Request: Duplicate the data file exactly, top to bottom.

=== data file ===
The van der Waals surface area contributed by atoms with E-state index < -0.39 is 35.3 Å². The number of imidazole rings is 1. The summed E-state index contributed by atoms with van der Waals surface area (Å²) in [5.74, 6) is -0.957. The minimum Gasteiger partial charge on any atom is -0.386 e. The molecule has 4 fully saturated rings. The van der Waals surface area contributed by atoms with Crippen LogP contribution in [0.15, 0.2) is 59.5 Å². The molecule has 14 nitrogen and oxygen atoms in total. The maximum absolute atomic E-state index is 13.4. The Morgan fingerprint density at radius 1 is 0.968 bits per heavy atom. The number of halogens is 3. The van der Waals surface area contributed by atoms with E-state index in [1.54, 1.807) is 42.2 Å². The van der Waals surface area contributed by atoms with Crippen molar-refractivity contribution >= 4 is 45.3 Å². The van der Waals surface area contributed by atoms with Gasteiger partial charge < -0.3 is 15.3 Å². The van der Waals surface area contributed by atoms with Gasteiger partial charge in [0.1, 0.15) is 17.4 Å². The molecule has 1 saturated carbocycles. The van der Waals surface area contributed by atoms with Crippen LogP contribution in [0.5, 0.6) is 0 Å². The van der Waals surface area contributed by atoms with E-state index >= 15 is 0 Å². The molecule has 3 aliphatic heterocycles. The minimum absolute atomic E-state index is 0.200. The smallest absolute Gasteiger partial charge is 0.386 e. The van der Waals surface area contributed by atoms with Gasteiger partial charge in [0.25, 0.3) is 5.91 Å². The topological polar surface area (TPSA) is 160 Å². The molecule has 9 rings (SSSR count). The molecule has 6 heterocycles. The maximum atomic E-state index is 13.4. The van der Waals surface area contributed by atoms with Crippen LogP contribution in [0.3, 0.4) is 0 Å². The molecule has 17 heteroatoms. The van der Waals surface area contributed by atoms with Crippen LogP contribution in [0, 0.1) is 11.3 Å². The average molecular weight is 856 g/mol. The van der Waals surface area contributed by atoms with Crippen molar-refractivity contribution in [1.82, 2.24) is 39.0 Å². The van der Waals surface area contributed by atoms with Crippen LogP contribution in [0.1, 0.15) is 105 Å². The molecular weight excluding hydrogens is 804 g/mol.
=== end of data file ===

The van der Waals surface area contributed by atoms with E-state index < -0.39 is 35.3 Å². The number of imidazole rings is 1. The summed E-state index contributed by atoms with van der Waals surface area (Å²) in [5.74, 6) is -0.957. The minimum Gasteiger partial charge on any atom is -0.386 e. The molecule has 4 fully saturated rings. The van der Waals surface area contributed by atoms with Crippen LogP contribution in [0.15, 0.2) is 59.5 Å². The molecule has 14 nitrogen and oxygen atoms in total. The maximum absolute atomic E-state index is 13.4. The Morgan fingerprint density at radius 1 is 0.968 bits per heavy atom. The number of halogens is 3. The van der Waals surface area contributed by atoms with E-state index in [1.54, 1.807) is 42.2 Å². The van der Waals surface area contributed by atoms with Crippen molar-refractivity contribution >= 4 is 45.3 Å². The van der Waals surface area contributed by atoms with Gasteiger partial charge < -0.3 is 15.3 Å². The van der Waals surface area contributed by atoms with Gasteiger partial charge in [0.1, 0.15) is 17.4 Å². The molecule has 1 saturated carbocycles. The van der Waals surface area contributed by atoms with Crippen LogP contribution in [0.5, 0.6) is 0 Å². The van der Waals surface area contributed by atoms with E-state index >= 15 is 0 Å². The molecule has 3 aliphatic heterocycles. The minimum absolute atomic E-state index is 0.200. The smallest absolute Gasteiger partial charge is 0.386 e. The van der Waals surface area contributed by atoms with Gasteiger partial charge in [0.25, 0.3) is 5.91 Å². The topological polar surface area (TPSA) is 160 Å². The molecule has 9 rings (SSSR count). The molecule has 6 heterocycles. The maximum atomic E-state index is 13.4. The van der Waals surface area contributed by atoms with Crippen LogP contribution in [0.3, 0.4) is 0 Å². The molecule has 17 heteroatoms. The van der Waals surface area contributed by atoms with Crippen LogP contribution in [0, 0.1) is 11.3 Å². The average molecular weight is 856 g/mol. The van der Waals surface area contributed by atoms with Crippen molar-refractivity contribution in [1.82, 2.24) is 39.0 Å². The van der Waals surface area contributed by atoms with Crippen LogP contribution in [0.1, 0.15) is 105 Å². The molecular weight excluding hydrogens is 804 g/mol.